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Publication numberUS2430584 A
Publication typeGrant
Publication dateNov 11, 1947
Filing dateOct 12, 1946
Priority dateOct 12, 1946
Publication numberUS 2430584 A, US 2430584A, US-A-2430584, US2430584 A, US2430584A
InventorsRoche Alfred R
Original AssigneeCharles L Libman
Export CitationBiBTeX, EndNote, RefMan
External Links: USPTO, USPTO Assignment, Espacenet
Artificial leg
US 2430584 A
Abstract  available in
Images(1)
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Claims  available in
Description  (OCR text may contain errors)

ARTIFICIAL LEG Nov. 1v1,A 1947. A. R. RCHE Filed oct'. 12, '194e 49 47 I+? I INVENTQR v i @Pegg K ROCHE Patented Nov. l1, 1947 ARTIFICIAL LEG Alfred R. Roche, Los An one-half to Charles Calif.

geles, Calif., assigner of Libman, Los Angeles,

Application October 12, 1946, Serial No. 703,065

3 Claims.

This invention relates to improvements in artiicial legs.

I A primary object of the invention is to provide an improved artificial leg wherein there is a novel construction of knee action so arranged that when weight is imposed thereon when the leg i-s in a vertical or upright position, any tendency for the leg to buckle is effectively avoided and when the foot of the leg is lifted from the ground, the lower leg portion will be started on a rearward swing relatively to the upper leg portion. As the leg is swung forwardly a novel arrangement of springs causes the lower leg portion to return to position in alignment with the upper leg portion and into a position capable of supporting the weight of the user without buckling.

Another object of the invention is to provide an artificial leg having a novel ankle and toe arrangement which is so constructed that when incorporated in a leg, particularly with the leg embodying the novel knee action herein disclosed, will enable the user t walk in a natural manner.

With the foregoing and other objects in View, which will be made manifest in the following detailed description and specifically pointed out in the appended claims, reference is had to the accompanying drawings for an illustrative embodiment of the invention, wherein:

Figure l is a longitudinal vertical section through the improved artificial leg embodying the present invention;

Fig. 2 is a, sectional view taken substantially upon the line 2-2 upon Fig. 1 in the direction indicated; and

Figs. 3 and 4 are partial views illustrating details of construction.

Referring to the accompanying drawings wherein similar reference characters designate similar parts throughout, the improved articial leg consists of an upper leg portion I0, a lower leg portion I I, a foot portion I2, and a toe portion I3. The upper and lower leg portions are preferably hollow so as to reduce weight. They are hingedly connected together by a transversely extending shaft I4. In the preferred form of construction the upper leg portion has side irons i5 and I6 rigidly'secured thereto and the lower leg portion II has corresponding side irons embedded in the walls thereof indicated at I'I and I 8. Anti-friction bearings I9 and 20 are interposed between corresponding side irons and around the shaft I4.

As will be appreciated by those skilled in the art, the axis of the shaft I4 should be slightly inclined so that the inner end of the shaft is somewhat higher than the outer end of the shaft vwhereby the lower leg will swing relatively to the upper leg in a manner corresponding to the axis of movement of a natural knee. Consequently, depending upon whether the leg is a left leg -or a right leg, the position of the shaft lll should be slightly inclined, as above stated.

At the forward sides of the side irons there are mutually engageable shoulders 2| and 22 (see Fig. 3) which will limit forward swinging movement of the upper leg portion to a vertical position or upright position with relation to the lower leg portion. In a similar manner complementary shoulders 23 and 24 are formed on the rear sides of the side irons to ultimately limit bending or turning movement of the upper leg portion relatively to the lower leg portion. The lower end of the upper leg portion extends downwardly into the top of the lower leg and a knee cap 25 preferably formed of one or more layers of heavy felt is secured at its upper edge to the upper leg portion and is suspended therefrom over the break between the upper and lower leg portions. A feature of the invention concerns the springs employed that affect the movements of the leg portions with relation to each other. Adjacent the bottom of the upper leg portion there is pivoted as at 26 a clevis 2l to which is secured a guide stem 23. This guide stem slidably extends through a ferrule 29 that is pivoted as at 30 to the underside of a bracket 3| that is mounted within the lower leg portion on the back wall thereof. A coil compressison spring 32 is compressed slightly about the guide rod 28 between the ferrule 29 and the clevis 2l. This compression spring will normally urge the lower leg portion to swing rearwardly with relation to the upper leg portion.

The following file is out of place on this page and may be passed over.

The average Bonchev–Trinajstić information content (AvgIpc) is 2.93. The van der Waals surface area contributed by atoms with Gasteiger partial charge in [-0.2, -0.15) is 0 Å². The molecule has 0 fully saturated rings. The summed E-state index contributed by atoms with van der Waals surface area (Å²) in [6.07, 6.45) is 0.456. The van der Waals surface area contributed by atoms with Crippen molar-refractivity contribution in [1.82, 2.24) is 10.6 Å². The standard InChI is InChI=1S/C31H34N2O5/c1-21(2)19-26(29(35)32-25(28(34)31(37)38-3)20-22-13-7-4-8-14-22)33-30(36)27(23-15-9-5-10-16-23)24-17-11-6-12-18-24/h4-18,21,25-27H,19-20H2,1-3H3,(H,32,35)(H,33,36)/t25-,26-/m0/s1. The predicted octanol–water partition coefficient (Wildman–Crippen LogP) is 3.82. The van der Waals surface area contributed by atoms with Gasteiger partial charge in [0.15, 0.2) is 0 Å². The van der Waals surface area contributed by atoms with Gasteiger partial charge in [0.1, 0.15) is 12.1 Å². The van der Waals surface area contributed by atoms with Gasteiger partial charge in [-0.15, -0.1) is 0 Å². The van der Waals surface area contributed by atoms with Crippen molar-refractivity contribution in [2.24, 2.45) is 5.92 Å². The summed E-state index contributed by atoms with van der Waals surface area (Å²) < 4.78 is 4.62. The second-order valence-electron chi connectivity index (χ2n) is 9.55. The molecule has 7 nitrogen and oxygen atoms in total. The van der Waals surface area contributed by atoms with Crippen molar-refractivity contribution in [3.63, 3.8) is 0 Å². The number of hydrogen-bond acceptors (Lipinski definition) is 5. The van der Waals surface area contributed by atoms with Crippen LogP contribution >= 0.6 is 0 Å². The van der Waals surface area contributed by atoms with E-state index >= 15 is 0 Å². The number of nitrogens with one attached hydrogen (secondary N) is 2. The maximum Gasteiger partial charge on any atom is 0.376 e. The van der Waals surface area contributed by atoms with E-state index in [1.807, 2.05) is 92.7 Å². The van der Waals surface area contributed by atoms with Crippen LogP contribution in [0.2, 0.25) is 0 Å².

vAdjacent the back of the upper leg portion Ill and near the lower end thereof there is a transversely extending rod 33 that is pivoted in the upper leg portion and carries downwardly extending tapered spring seats 34. Complementary tapered spring seats 35 are pivotally mounted as at 36 upon the bracket 3|. Compression springs 3l are compressed between these spring seats and the spring seats partially enter their respective ends of these springs. These springs are so arranged that when the upper leg portion bends with relation to the lower leg portion as indicated by dotted lines on Fig. 1, the coil springs will tend to bend or buckle as indicated by dotted lines. By this arrangement after the knee of the leg has started to bend, causing the springs to buckle, the springs will offer a minimum resistance to continued bending. However, as the upper and leg portion thus causing the springs 31 to begin to buckle. started, continued bending of the knee of the leg is relatively easy. As the leg is then swung forwardly in taking a step the momentum of the lower leg tends to return it to the aligned position with the upper leg and unbuckling or straightening of the springs 31 commences. As these springs approach their straight or full line position, as illustrated in Fig. l, they become more and more effective to return the lower -leg to a `position -in alignment with the upper leg. During'this movement vof the knee of the leg the guide 'rod Y2'8'merely slides through the pivoted ferrule 2-9 enabling the spring 32 to compress and expand and serving at all rtimes to maintain this spring in proper position.

As is illustrated in Fig. 4il, the lower spring seats 35 'are provided with stops VSil engageable with stop pins 38a on the `bracket 3l so that these spring seats may never pivot rearwardly but will be maintained in a Vposition slightly inclined forwardly so that the springs 31 are constantly slightly flexed toward their buckling position.